The iconic black-and-white photo booth at Flinders Street Station may be on the cusp of developing its last three-framed print. The photo booth has been operating at the station for 56 years – its current owner, Alan Adler, bought it 46 years ago with his wife Loraine.
In the past few days Adler put up a handwritten sign on his machine with a simple message, “Please use this photo booth now. After May 23, this machine will no longer be here.” Some of the photos next to the sign are test prints of Adler as a younger man.
On Monday morning Adler – who turns 86 in a couple of days – told Broadsheet he was asked to remove the booth “as soon as possible” by Metro Trains Melbourne business development manager Marty McConnell early last week.
Adler says he walked around the station with McConnell a few days later to look for a new site, but the pair were unable to agree on a location. Adler says McConnell told him some of his proposed new sites were unsuitable as they fell on Melbourne City Council land.
"Flinders Street Station is undergoing works to improve the amenity and accessibility of one of our city’s great cultural icons," Metro Trains spokesperson Andrew Nelson told Broadsheet. "We understand the significance of this photo booth and are working closely with the owner to find a new location."
Broadsheet understands that Metro Trains has given Adler another month in his current location until a new site is agreed upon. The aforementioned works are part of a $100 million station upgrade that includes the reconfiguration of an entrance on Flinders Street that will see additional myki gates installed where the photo booth is currently set up.
Adler says he is unhappy with how the eviction has been handled given his long history at the site. Although the images are in the hands of countless owners, he might be responsible for one of the largest collections of vernacular photography ever captured in Australia.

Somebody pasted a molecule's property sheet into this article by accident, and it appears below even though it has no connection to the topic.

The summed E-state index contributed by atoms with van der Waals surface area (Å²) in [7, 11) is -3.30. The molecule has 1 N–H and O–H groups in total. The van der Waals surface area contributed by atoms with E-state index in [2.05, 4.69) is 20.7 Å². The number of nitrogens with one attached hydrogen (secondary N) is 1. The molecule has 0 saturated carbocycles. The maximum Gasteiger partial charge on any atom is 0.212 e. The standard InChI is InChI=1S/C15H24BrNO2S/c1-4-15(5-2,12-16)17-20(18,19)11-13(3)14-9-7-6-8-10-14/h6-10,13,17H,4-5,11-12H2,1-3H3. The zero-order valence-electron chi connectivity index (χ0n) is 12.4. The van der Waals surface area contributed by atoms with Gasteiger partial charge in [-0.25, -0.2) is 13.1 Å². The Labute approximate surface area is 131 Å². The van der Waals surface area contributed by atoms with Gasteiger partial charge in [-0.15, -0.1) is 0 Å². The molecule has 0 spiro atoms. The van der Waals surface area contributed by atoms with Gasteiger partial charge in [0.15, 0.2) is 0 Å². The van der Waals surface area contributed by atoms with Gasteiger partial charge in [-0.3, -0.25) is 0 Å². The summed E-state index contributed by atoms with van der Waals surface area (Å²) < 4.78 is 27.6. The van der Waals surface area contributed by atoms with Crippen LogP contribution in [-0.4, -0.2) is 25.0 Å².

“I’m guessing a million people over the last 46 years, a conservative million people used our photo booths. And now there’s going to be a million people disappointed. I’m not very happy about the situation,” he says.
While it's impossible to confirm Adler's estimation, the photo booth has undoubtedly been a popular stop-off for commuters for decades. It not only solidified memories for those who put themselves in front of its flash, but also the Adlers themselves.
“We’ve been around the world. We’ve met other photo operators. We’ve been to the factory where they made the machines three times," Adler says. "We have friends all around the world involved in the black-and-white photo business."
Despite being saddened by Metro Trains's consultation process, Adler admits that business has been far from booming. Technological advances in digital photography have relegated the slow and imperfect process of his machine to a nostalgic novelty.
“I can’t sell it either because it’s more of a hobby for me at this point. You can’t make money out of it anymore because it’s all been superseded by digital cameras. I think it’s close to being the end of the line for black-and-white photo booths in Melbourne,” he says.
Despite their antiquated appearance, photographs produced with traditional black-and-white printing techniques still last far longer than their digital and inkjet counterparts. The silver-halide particles embedded in black-and-white photographic paper are able to hold an image for more than 100 years if stored properly.
“People love to use it. The photos are terrific. I got some taken for my 50th birthday party about 30 odd years ago. Because they’ve got a silver base they last forever, they simply don’t fade. The digital photos these days start losing their quality after three or four years,” Adler says.
He is worried that, if the booth is indeed removed at short notice, his stockpile of specialised and expensive chemicals and photographic paper will go to waste.
“I’ve got this huge supply of paper and about six months to get rid of it, otherwise it’ll just go down to the bloody tip,” he says.
At the peak of their business the Adlers operated 16 machines around Melbourne at locations including Highpoint, Chadstone and Southlands.
“There was a lot of counting because it was all coins, and it used to come in 20-cent coins,” Loraine Adler recalls. “For god’s sake were we glad when the two-dollar coin came in. What a relief."
“It’s been quite rewarding,” Alan Adler. “We made quite a bit of money when it was in its boom time about 10 or 15 years ago. I don’t make any money anymore out of it.”
Regardless, he wants to stay, with his booth, at Flinders Street – its home since the early 1960s. He's very clear on that. “I do not want to leave."